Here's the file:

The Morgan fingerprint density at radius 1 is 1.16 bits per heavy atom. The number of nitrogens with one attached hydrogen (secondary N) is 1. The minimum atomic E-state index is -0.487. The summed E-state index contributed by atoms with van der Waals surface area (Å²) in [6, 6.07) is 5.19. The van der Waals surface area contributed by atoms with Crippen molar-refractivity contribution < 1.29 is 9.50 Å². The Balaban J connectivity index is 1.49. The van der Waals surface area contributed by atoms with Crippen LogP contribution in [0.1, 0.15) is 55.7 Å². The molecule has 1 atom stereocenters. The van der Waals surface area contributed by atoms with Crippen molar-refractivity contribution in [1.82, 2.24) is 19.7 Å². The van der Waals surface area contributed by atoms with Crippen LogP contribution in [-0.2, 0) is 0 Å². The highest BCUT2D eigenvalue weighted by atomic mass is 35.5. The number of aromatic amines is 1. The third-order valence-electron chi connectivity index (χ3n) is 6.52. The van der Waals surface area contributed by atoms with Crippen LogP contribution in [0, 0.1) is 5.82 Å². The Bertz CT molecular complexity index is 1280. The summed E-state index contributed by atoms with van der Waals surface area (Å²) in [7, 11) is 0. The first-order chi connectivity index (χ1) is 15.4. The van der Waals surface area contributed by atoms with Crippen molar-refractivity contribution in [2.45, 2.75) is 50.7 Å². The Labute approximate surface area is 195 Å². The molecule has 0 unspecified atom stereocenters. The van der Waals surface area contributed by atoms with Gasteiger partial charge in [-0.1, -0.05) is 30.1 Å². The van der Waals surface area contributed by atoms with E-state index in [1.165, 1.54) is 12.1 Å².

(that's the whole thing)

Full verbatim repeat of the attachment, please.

The Morgan fingerprint density at radius 1 is 1.16 bits per heavy atom. The number of nitrogens with one attached hydrogen (secondary N) is 1. The minimum atomic E-state index is -0.487. The summed E-state index contributed by atoms with van der Waals surface area (Å²) in [6, 6.07) is 5.19. The van der Waals surface area contributed by atoms with Crippen molar-refractivity contribution < 1.29 is 9.50 Å². The Balaban J connectivity index is 1.49. The van der Waals surface area contributed by atoms with Crippen LogP contribution in [0.1, 0.15) is 55.7 Å². The molecule has 1 atom stereocenters. The van der Waals surface area contributed by atoms with Crippen molar-refractivity contribution in [1.82, 2.24) is 19.7 Å². The van der Waals surface area contributed by atoms with Crippen LogP contribution in [-0.2, 0) is 0 Å². The highest BCUT2D eigenvalue weighted by atomic mass is 35.5. The number of aromatic amines is 1. The third-order valence-electron chi connectivity index (χ3n) is 6.52. The van der Waals surface area contributed by atoms with Crippen LogP contribution in [0, 0.1) is 5.82 Å². The Bertz CT molecular complexity index is 1280. The summed E-state index contributed by atoms with van der Waals surface area (Å²) in [7, 11) is 0. The first-order chi connectivity index (χ1) is 15.4. The van der Waals surface area contributed by atoms with Crippen molar-refractivity contribution in [2.45, 2.75) is 50.7 Å². The Labute approximate surface area is 195 Å². The molecule has 0 unspecified atom stereocenters. The van der Waals surface area contributed by atoms with Gasteiger partial charge in [-0.1, -0.05) is 30.1 Å². The van der Waals surface area contributed by atoms with E-state index in [1.165, 1.54) is 12.1 Å².